The poor leadership of the Democratic party has allowed the Bush regime to get away with such abuses of power and corruption, with little or no sanctions. If Bill Clinton can be investigated and tried for a sexual affair between two consenting adults—don’t the abuses of power, obvious corruption, and continued violation of Constitutional rights by George W. Bush and his regime deserve at least equal treatment?

If the Democratic leadership is unwilling or unable to force sanctions upon the Bush regime, then I would call on the people to follow George Washington’s advice when he said: “Government is not reason and it is not eloquence. It is force! Like fire it is a dangerous servant and a fearful master. Never for a moment should it be left to irresponsible action.” Unfortunately, we, the American people, have left the government to irresponsible action. This should be corrected as soon as possible.


8 Comments for 'Leadership'

  1.  
    Zen
    May 23, 2006 | 5:01 pm
     

    The answer is simple. Pay someone to give him oral sex, then he can be impeached!
    Because all the other downfalls & lies of this regime mean nothing compared to a sexual encounter outside of marriage, such are the values of the brainwashed.

  2.  
    Dan
    May 23, 2006 | 7:00 pm
     

    Is it possible to find someone that desperate?? It would probably cost too much money otherwise. LOL

  3.  
    May 23, 2006 | 7:20 pm
     

    We hold these truths to be self-evident, that all men are created equal, that they are endowed by their Creator with certain unalienable Rights, that among these are Life, Liberty and the pursuit of Happiness. — That to secure these rights, Governments are instituted among Men, deriving their just powers from the consent of the governed, — That whenever any Form of Government becomes destructive of these ends, it is the Right of the People to alter or to abolish it, and to institute new Government, laying its foundation on such principles and organizing its powers in such form, as to them shall seem most likely to effect their Safety and Happiness. Prudence, indeed, will dictate that Governments long established should not be changed for light and transient causes; and accordingly all experience hath shewn that mankind are more disposed to suffer, while evils are sufferable than to right themselves by abolishing the forms to which they are accustomed. But when a long train of abuses and usurpations, pursuing invariably the same Object evinces a design to reduce them under absolute Despotism, it is their right, it is their duty, to throw off such Government, and to provide new Guards for their future security.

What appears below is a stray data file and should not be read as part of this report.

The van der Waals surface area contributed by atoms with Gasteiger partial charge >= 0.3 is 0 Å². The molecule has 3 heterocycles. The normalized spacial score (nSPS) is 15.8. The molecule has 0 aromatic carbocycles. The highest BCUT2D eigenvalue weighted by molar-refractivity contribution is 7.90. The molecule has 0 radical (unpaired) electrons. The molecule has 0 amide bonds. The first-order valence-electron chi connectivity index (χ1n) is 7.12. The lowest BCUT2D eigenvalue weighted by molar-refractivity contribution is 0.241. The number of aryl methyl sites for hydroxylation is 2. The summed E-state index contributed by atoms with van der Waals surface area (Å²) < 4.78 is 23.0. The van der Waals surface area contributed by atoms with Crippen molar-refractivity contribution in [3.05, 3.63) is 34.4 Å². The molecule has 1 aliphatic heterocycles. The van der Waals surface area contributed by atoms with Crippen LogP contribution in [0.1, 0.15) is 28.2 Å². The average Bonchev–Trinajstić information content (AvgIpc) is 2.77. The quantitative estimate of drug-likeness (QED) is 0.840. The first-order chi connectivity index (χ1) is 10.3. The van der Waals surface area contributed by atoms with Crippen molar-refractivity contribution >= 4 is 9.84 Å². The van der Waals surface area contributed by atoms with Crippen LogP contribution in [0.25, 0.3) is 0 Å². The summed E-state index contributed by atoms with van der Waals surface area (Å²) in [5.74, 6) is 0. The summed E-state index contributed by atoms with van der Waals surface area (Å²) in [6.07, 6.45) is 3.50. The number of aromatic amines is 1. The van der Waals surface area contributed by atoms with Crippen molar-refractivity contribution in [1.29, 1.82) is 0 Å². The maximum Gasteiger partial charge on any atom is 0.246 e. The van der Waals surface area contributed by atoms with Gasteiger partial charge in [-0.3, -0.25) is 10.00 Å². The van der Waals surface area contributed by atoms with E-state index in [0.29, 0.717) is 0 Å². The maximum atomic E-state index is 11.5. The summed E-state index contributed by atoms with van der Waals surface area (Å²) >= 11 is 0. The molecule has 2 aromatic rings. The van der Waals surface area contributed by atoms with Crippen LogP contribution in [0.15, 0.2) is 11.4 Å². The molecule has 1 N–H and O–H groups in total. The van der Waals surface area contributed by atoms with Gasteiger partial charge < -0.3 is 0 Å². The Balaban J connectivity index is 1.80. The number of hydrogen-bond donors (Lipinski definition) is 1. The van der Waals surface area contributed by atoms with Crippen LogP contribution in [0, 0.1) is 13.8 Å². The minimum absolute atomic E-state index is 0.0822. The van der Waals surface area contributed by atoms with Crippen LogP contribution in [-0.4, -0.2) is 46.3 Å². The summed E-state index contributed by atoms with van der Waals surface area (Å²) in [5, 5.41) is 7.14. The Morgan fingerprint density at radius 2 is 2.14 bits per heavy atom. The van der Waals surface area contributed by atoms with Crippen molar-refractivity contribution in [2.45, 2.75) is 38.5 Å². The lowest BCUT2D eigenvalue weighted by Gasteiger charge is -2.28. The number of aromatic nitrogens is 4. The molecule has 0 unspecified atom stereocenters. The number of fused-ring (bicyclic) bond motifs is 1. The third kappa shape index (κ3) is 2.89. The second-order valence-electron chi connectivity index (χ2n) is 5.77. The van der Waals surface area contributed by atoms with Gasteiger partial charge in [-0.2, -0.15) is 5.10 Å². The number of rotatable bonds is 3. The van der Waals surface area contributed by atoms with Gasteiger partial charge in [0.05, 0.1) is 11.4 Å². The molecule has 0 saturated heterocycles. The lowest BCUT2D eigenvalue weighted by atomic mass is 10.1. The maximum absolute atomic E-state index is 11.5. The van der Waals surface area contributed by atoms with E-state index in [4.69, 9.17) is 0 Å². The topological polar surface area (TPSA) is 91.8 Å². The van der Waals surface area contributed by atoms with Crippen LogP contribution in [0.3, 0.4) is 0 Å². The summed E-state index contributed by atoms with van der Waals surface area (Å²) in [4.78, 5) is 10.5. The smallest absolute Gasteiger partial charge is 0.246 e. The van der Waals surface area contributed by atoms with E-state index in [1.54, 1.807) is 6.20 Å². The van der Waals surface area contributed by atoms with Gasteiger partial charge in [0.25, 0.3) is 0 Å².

4.  
    Dan
    May 24, 2006 | 10:33 am
     

    Unfortunately, the Bush government has seen fit to suspend the Constitution.

  5.  
    May 24, 2006 | 2:55 pm
     

    On the other hand … We The People have to accept a lot of the blame for allowing our leaders to get away with things. How good a job do voters do in holding corrupt politicians accountable? Not very. How much trouble does the average person go to in order to become an educated citizen and exercise civic responsibility? Not a lot. How much will some people fight to defend liberty when they start feeling insecure and start listening to people who promise security? Not much. How many of us have held a politician accountable lately? How much contact did you have with your congressperson or senator when the Homeland Security Act was debated?

    Then, of course, there’s the whole political process and the inherent power-brokering, favor-trading, grandstanding and pandering, framing of issues into black-and-white us-versus them terms, mudslinging, and competition to bring home the spoils – all at taxpayer expense – that are bult into the system. These features tend to discourage many decent people from running for office and rather tend to encourage other sorts of people instead, people who in some cases may have a rather deep need for power and adulation rather than any sort of simple desire to serve and give back to the nation.